Imperial College's Medics Music Society once again take the to stage a week after their choir concert, although this time showing off their orchestra in the wonderful setting of St. Augustine's Church on Queens Gate, South Kensington. With an exciting and famous programme of music, this concert promised to be a wonderful evening out, and indeed, one was not disappointed.
To open their concert, we were treated to the lively and vibrant overture from Glinka's opera, “Ruslan and Lyudmila”. This opera was first performed in 1842 and was Glinka's second opera. Encouraged by the success of the first (“A Life for the Czar”) he based this on Pushkin's dramatic poem of the same name. However, this was not to have the success of his first and was a failure due to the death of Pushkin, which resulted in the libretto being written by another person and hence lacking the dramatic flair that was needed. The overture is renowned as a technical challenge for the upper strings, and the orchestra sailed through the energetic opening theme with no problems at all - a great achievement! The contrast between the initial opening theme and the more subdued string melody was handled well and special mention should go to all the woodwind soloists who played with feeling and great tone. At each natural crescendo and build in the music the orchestra held their pace and did not run away, which in a piece as complex as this is a credit to them – and to their conductor, Matt Whitaker. The recap of the initial theme towards the end was just as vibrant and expressive as it was in the opening which lead to a superb finale of a wonderful performance of this tricky work. My only criticism here is that perhaps the venue was not entirely suitable, as the long reverberation time of the church meant that some definition was lost in the brass, and in the loudest of sections as the sound clashed slightly with its own echo.
The highlight and headline piece this evening was Grieg's famous Piano Concerto in A Minor (Opus 16). A popular and successful piece since it's premiere in 1869, this is a favourite of radio stations and concerts alike. However, it also makes a refreshing change from the Rachmaninov Piano Concertos. The music takes much from German Romanticism but Grieg also combines some Norwegian folk music. The opening of the piano in fact contains the “Grieg motif” - a descending minor second followed by the major third – and this is used extensively in this piece and many of his other works. This is taken from the folk music.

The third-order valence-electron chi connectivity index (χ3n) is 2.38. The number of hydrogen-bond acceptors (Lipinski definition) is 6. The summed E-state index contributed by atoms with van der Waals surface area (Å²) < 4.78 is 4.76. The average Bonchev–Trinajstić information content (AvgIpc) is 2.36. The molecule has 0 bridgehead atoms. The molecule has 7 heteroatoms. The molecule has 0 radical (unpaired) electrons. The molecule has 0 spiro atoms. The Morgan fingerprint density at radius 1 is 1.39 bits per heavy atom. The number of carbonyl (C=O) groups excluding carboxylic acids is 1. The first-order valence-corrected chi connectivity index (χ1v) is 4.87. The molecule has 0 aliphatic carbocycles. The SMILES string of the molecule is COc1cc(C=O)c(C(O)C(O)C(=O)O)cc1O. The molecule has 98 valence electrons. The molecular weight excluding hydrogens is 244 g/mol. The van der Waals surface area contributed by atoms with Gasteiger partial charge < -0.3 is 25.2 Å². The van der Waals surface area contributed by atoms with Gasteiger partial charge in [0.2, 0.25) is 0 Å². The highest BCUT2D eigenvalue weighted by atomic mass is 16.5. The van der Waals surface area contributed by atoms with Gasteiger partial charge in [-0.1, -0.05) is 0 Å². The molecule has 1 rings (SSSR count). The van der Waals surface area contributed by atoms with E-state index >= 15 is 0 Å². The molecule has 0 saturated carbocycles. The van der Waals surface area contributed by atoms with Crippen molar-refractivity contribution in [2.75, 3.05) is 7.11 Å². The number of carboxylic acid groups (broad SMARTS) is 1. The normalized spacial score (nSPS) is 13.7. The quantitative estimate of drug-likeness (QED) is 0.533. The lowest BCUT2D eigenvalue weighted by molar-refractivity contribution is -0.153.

From the opening motif on the piano, one could tell this was going to be a spirited and charismatic performance by the soloist, third year medic Sarah Woo. Playing since she was 5, she has played in many concerts and won a number of prizes for her performing skills. Tonight's was no exception – the orchestra took 'a break' after the opening of the concert and allowed the solo piano to come through beautifully. The firm but delicate playing of the orchestra only served to enhance the overall performance. Passing through the opening of the concerto (the most well-known section) Miss Woo took on a sensitive yet determined style in order to fully bring out all the expression written into the piece and the church took on a wonderful atmosphere as the music played. The second movement followed very much in the style of the first, where her skill was very much in evidence with the expression in the quieter sections not faltering at all. In the third movement the range of dynamics and control over the piano helped create an excellent finish to the concerto. One must make special note to the playing towards the end of the movement – the beautiful chord progressions sounded absolutely superb. A exceptional performance and one not to be forgotten anytime soon! Hopefully we will see more this partnership between ICSM Orchestra and Miss Woo in future concerts.
After a short interval, we were treated to Brahms' 1st Symphony – a less well known piece but still frequently performed. Dated 1876, it builds upon some of the ideas from Beethoven's Fifth Symphony - it too displays a struggle from C minor to C major and ends triumphantly. The piece is very different to the others from tonight's concert – it is much more dense and contrapuntal and gives a sense of greatness which the orchestra brought across very effectively. Right from the start, the concentration of the orchestra meant that each melody and expression marking came across to the audience – a necessary task for this thick, textured music. This did however suffer a little from the acoustics of the church, sometimes the music turned a little 'mushy' – although not at the orchestra's fault. Nevertheless, the orchestra built towards the finale, and the piece finished off well rounded and was a great performance.
Tonight's concert was as expected, to a high standard, and whilst the orchestra is smaller than Imperial College Symphony Orchestra, this didn't prove to be a problem, and the level of technical ability is surely comparable. Special credit should go to Sarah Woo for a superb performance, and also to the individual soloists on the other pieces. Credit should also go to Matt Whitaker as this was his first local concert as conductor after sucessfully auditioning for full directorship this summer. ICSM Orchestra will return for their next concert in Spring, which I expect will be of the same high standard shown tonight. Well done to all involved!